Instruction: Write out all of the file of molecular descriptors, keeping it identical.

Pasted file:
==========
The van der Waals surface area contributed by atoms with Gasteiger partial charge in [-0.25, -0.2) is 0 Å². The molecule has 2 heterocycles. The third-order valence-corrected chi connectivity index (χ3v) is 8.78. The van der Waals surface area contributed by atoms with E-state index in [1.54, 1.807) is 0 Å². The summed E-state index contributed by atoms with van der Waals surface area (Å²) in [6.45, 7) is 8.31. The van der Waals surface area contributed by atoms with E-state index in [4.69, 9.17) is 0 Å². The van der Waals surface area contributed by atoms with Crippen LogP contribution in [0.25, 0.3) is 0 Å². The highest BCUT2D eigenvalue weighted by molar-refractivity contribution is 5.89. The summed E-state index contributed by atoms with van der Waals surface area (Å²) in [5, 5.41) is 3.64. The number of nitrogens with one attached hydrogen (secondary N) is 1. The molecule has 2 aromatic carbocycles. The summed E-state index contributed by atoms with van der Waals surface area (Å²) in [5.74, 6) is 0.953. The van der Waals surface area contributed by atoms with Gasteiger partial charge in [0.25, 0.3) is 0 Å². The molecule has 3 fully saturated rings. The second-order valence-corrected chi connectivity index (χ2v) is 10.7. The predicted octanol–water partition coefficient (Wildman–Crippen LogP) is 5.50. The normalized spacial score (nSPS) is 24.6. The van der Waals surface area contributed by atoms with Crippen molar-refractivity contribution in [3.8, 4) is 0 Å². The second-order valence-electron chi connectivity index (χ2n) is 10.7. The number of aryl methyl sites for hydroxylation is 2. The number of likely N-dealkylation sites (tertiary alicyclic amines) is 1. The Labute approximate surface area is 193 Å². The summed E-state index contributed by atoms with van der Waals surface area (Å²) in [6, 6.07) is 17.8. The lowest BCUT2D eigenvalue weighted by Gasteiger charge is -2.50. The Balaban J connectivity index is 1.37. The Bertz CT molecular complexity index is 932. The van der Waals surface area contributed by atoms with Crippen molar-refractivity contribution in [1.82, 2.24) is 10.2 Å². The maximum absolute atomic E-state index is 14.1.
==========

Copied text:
The van der Waals surface area contributed by atoms with Gasteiger partial charge in [-0.25, -0.2) is 0 Å². The molecule has 2 heterocycles. The third-order valence-corrected chi connectivity index (χ3v) is 8.78. The van der Waals surface area contributed by atoms with E-state index in [1.54, 1.807) is 0 Å². The summed E-state index contributed by atoms with van der Waals surface area (Å²) in [6.45, 7) is 8.31. The van der Waals surface area contributed by atoms with E-state index in [4.69, 9.17) is 0 Å². The van der Waals surface area contributed by atoms with Crippen LogP contribution in [0.25, 0.3) is 0 Å². The highest BCUT2D eigenvalue weighted by molar-refractivity contribution is 5.89. The summed E-state index contributed by atoms with van der Waals surface area (Å²) in [5, 5.41) is 3.64. The number of nitrogens with one attached hydrogen (secondary N) is 1. The molecule has 2 aromatic carbocycles. The summed E-state index contributed by atoms with van der Waals surface area (Å²) in [5.74, 6) is 0.953. The van der Waals surface area contributed by atoms with Gasteiger partial charge in [0.25, 0.3) is 0 Å². The molecule has 3 fully saturated rings. The second-order valence-corrected chi connectivity index (χ2v) is 10.7. The predicted octanol–water partition coefficient (Wildman–Crippen LogP) is 5.50. The normalized spacial score (nSPS) is 24.6. The van der Waals surface area contributed by atoms with Crippen molar-refractivity contribution in [3.8, 4) is 0 Å². The second-order valence-electron chi connectivity index (χ2n) is 10.7. The number of aryl methyl sites for hydroxylation is 2. The number of likely N-dealkylation sites (tertiary alicyclic amines) is 1. The Labute approximate surface area is 193 Å². The summed E-state index contributed by atoms with van der Waals surface area (Å²) in [6, 6.07) is 17.8. The lowest BCUT2D eigenvalue weighted by Gasteiger charge is -2.50. The Balaban J connectivity index is 1.37. The Bertz CT molecular complexity index is 932. The van der Waals surface area contributed by atoms with Crippen molar-refractivity contribution in [1.82, 2.24) is 10.2 Å². The maximum absolute atomic E-state index is 14.1.